"Bull" McCabe's family has farmed a field for generations, sacrificing endlessly for the sake of the land. And when the widow who owns the field decides to sell the field in a public ... See full summary »
14-year-old György's life is torn apart in World War II Hungary as he is sent to a concentration camp where he is forced to become a man, and learns to find happiness in the midst of hatred, and what it really means to be Jewish.
Jewish brothers in Nazi-occupied Eastern Europe escape into the Belarussian forests, where they join Russian resistance fighters and endeavor to build a village in order to protect themselves and about 1,000 Jewish non-combatants.
Some say that all houses have memories. For one man, his home is the place he would kill to forget. A family unknowingly moves into a home where several grisly murders were committed...only to find themselves the killer's next target. Successful publisher Will Atenton (Craig) quit a job in New York City to relocate his wife, Libby (Weisz), and two girls to a quaint New England town. But as they settle into their new life, they discover their perfect home was the murder scene of a mother and her children. And the entire city believes it was at the hands of the husband who survived. When Will investigates the tragedy, his only lead comes from Ann Paterson (Watts), a neighbor who was close to the family that died. As Will and Ann piece together the disturbing puzzle, they discover that the story of the last man to leave Will's dream house will be just as horrifying to the one who came next. Written by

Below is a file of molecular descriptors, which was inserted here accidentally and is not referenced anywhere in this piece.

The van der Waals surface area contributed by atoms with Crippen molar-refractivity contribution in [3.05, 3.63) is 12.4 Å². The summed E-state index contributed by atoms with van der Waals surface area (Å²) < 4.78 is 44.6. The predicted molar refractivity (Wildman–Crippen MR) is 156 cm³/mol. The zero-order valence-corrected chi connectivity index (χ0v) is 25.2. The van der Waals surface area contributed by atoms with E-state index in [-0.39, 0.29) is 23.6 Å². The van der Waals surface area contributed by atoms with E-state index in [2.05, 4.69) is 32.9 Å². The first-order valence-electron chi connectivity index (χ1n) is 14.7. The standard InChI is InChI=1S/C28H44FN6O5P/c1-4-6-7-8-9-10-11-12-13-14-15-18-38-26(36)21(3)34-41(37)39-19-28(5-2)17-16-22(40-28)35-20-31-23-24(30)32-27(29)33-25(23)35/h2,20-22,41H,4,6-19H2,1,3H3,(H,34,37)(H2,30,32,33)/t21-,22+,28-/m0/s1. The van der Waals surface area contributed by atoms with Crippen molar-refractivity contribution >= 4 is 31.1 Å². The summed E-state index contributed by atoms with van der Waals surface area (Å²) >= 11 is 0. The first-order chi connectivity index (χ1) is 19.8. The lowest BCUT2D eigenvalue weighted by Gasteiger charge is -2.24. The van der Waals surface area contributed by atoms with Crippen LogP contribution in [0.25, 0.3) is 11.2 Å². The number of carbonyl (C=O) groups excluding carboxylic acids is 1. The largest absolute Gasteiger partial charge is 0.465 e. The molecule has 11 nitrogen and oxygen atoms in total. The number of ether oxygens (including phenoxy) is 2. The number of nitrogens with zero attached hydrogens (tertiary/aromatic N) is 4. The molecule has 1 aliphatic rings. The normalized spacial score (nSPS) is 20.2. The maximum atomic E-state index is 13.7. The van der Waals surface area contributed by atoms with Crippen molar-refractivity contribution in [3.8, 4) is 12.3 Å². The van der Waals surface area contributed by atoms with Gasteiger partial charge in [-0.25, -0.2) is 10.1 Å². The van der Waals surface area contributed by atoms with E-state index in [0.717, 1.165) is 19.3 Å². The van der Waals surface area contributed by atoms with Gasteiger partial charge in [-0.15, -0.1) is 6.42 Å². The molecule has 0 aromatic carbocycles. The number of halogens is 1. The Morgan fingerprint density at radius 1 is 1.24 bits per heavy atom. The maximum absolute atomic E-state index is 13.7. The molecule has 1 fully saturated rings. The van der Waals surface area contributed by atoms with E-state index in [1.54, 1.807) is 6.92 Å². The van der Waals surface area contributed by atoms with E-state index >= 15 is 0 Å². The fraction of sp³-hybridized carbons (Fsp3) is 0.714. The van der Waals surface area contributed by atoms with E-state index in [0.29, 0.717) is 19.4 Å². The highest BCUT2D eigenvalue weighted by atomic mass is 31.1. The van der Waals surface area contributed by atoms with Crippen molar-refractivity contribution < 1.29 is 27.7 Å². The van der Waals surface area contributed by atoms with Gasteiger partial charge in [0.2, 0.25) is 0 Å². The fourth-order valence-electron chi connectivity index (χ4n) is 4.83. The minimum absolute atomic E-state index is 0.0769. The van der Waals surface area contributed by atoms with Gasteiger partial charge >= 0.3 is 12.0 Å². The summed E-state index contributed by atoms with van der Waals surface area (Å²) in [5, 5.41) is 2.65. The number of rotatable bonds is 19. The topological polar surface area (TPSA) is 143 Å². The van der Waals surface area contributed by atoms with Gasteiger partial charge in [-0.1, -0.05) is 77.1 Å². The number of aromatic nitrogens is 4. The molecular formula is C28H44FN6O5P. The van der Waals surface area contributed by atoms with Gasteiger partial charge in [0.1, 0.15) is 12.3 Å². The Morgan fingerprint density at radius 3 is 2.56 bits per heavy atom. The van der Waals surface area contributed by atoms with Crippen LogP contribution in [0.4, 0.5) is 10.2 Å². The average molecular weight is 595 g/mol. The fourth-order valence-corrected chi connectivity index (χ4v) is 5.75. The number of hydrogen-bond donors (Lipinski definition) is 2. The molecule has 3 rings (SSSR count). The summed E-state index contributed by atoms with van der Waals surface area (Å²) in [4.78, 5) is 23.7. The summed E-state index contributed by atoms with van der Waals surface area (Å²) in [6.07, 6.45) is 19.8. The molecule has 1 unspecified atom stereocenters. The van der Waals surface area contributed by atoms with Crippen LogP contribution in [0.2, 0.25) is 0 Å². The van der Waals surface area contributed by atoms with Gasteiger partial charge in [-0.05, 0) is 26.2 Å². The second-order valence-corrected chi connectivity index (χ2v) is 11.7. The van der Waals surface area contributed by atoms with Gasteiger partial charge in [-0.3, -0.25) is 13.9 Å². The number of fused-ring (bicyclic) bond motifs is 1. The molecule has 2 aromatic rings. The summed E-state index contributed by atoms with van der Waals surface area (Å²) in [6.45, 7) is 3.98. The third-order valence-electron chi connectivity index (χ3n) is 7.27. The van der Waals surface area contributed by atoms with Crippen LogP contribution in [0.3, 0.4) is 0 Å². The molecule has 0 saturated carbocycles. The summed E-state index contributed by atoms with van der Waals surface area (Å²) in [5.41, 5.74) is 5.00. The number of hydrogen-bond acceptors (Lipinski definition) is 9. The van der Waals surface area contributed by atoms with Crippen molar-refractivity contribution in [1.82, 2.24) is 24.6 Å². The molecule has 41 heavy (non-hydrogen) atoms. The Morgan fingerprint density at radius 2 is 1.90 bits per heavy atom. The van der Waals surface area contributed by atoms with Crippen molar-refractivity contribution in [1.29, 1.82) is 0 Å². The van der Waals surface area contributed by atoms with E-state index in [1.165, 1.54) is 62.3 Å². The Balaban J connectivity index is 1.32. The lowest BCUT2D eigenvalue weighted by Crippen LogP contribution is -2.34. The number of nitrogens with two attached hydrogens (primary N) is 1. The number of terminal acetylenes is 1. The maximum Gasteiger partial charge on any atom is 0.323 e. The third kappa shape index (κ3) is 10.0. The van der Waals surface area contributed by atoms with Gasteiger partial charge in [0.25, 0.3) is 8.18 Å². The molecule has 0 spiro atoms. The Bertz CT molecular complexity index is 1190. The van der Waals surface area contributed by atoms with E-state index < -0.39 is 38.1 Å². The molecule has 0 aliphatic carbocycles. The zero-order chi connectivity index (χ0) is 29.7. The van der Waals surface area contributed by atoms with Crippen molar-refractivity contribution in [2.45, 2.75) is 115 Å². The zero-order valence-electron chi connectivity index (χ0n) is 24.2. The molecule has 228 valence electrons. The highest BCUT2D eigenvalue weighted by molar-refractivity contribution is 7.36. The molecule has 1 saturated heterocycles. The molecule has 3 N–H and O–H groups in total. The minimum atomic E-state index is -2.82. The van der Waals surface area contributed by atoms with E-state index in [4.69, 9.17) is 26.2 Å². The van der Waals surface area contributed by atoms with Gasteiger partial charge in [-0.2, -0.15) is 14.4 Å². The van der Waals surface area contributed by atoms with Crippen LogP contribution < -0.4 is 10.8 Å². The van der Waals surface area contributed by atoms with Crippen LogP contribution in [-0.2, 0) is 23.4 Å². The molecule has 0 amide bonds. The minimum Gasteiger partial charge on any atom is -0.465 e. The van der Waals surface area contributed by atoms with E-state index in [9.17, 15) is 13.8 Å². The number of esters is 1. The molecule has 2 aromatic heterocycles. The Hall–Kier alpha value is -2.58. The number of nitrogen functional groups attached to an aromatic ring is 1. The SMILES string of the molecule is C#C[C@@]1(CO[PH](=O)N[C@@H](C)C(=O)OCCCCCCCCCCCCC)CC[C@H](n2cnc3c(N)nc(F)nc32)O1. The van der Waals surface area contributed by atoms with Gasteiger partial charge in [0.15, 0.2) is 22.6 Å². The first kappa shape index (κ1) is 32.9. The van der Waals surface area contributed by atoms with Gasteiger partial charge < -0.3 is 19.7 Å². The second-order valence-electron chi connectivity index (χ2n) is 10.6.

When Jack talks to the hit man on the phone to prepare for the murder, the hit man tells him "I see Jack's wife outside right now." Since he is talking to Jack at that moment, he should have said "I see YOUR wife outside right now," and not refer to him in the third person. See more »
Alright, now I want to show you something I showed you earlier. From five years ago.
[plays back CCTV recording showing a violent, crazed man turning to face the camera]
That's not... Peter Ward. That's... that's me.
You lived in this institution for five years, Peter.
No. Um... that's, that's ridiculous. I... I'm not Peter Ward. I'm Will Atenton.
That's the name you gave yourself. W1-1L becomes Will. The numbers 8-10-10 become Atenton. Will Atenton.
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The previews and commercials for Dream House led one to believe it was a horror film, it is not, not at all. I think that is where a lot of the disappointment is coming from. It is a pretty good thriller, once you get used to the fact that that is what you are watching. The storyline, basically that horrible things have happened and we the audience have to figure it out along with the main character, is not the tired thriller standard, or at least the details are different enough to not seem tired. It's actually intriguing and the answer to the mystery is not obvious miles out, even if the climax sort of is. The acting is really quite good too. People who like mystery thrillers should enjoy the film, fans of scary movies will mostly not like it.
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